For many years, cosmetics containing Dead Sea mud or salts have been utilized, and a number of companies provide product lines that incorporate Dead Sea minerals. These products include bath salts, mineral mud soaps, mineral peeling soaps, hand and body lotions, eye cream, cleansing mud masks, body butter, body exfoliates, acne lotions, sunscreens, lightening cream with SPF, collagen firming creams with SPF, firming night creams, scalp masks, antidandruff and numerous other shampoos, and products with a “anti-wrinkle effect.”

Due to its moisturizing and emollient properties, Dead Sea water is frequently used in cosmetics. This is attributed to the high magnesium content, which increases water retention in the epidermis [77, 78], and CaCl2, which imparts a greasy texture to Dead Sea water [2, 18-20].

The Ma’or et al. (1997) clinical study evaluated three liquid gels prepared from Dead Sea products to demonstrate the skin-smoothing efficacy of Dead Sea water. Twenty female participants applied these gels twice aday for four weeks. In this study, it was found that utilizing liquid gel containing 1% of a Dead Sea mineral solution could reduce skin roughness by 40.7%, compared to 27.8% when using liquid gel without mineral additives and 10.4% when using a control gel without anti-wrinkle chemicals or additives [77].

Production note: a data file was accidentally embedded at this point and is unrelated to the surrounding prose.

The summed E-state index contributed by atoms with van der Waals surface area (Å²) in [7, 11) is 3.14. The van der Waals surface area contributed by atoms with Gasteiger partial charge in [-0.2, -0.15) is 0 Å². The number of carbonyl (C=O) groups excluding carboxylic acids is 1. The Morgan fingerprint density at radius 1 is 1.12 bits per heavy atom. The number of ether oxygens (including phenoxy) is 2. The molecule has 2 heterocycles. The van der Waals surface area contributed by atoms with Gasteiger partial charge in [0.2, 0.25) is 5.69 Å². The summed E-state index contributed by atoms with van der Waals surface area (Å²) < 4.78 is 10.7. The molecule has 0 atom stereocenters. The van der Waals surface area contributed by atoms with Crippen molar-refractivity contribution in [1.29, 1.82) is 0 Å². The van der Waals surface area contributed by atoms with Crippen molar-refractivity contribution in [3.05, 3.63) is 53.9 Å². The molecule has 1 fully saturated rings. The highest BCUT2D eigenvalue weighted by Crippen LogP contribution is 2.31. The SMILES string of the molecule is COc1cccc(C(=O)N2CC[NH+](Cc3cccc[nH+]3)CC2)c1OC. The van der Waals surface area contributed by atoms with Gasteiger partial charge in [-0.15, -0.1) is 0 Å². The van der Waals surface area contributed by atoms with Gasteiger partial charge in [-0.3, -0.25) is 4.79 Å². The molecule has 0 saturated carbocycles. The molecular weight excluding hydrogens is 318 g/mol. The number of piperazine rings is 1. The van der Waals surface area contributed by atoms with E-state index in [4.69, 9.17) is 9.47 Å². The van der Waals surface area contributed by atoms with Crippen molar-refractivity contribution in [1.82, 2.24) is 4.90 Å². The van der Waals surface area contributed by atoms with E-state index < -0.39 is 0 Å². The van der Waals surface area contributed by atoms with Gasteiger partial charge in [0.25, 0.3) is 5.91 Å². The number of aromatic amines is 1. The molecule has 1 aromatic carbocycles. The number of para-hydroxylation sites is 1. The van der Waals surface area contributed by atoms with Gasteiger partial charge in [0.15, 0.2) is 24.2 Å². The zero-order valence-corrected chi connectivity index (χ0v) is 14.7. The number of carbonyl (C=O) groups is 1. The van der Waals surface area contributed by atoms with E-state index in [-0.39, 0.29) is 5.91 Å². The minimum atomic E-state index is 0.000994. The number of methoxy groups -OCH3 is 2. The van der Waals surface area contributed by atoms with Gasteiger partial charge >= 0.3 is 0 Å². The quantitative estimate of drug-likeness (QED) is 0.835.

Another study Zeng et al. (2004) formulated a skin-care product with Dead Sea mud and salts, hydrolyzing collagen, Ginseng Radix, and one or more of soybean isoflavone, sea snake bile, and bamboo charcoal. The resulting solution has proven benefits in skin cleansing, delivery of nutritional ingredients, and removal of dead skin [79].

Finally the Fleischmann (2004) clinical study developed bathing solutions comprised of Dead Sea salt, silica, and bicarbonate; these formulations were beneficial for dehydration, weight loss, and improved bowel function [80]. Hasunuma et al. (2000) created a bathing product including Dead Sea salts for moisturizing and conditioning health of the skin [81].

Dead Sea Mud

Dead Sea mud is made up of older sediments and red-brown soils that are typically washed back into the sea during the winter [15]. It is well renowned for its medicinal effects for skin problems due to its unique mineral makeup.


2010 Study investigated the chemical and physical parameters of Dead Sea mud samples taken from three distinct places (north, middle, and south collection points). Chemical analysis of mud samples revealed high CaO concentrations (20.61 – 27.86 wt.%), high CO2 concentrations (15.47 – 25.01 wt.%), and high SiO2 concentrations (23.74 – 33.66 wt.%), while total soluble salts (10.19 wt.%), chlorides (4.48 wt.%), and sulfates (0.056 wt.%).

Dead Sea Minerals

Dead Sea minerals contain specific components that contribute in skin metabolism regulating functions. The most abundant elements are magnesium, potassium, and calcium.   It is also worth noting that minerals, due to their hygroscopic properties, have the power to restore moisture and increase intracellular water capacity. As a result, if absorbed into the skin, they can help to maintain the skin’s natural moisturizing factor (NMF) [28].

Work Cited :

Al Bawab, A.  “The Dead Sea Mud and Salt: A Review of Its Characterization, Contaminants, and Beneficial Effects”.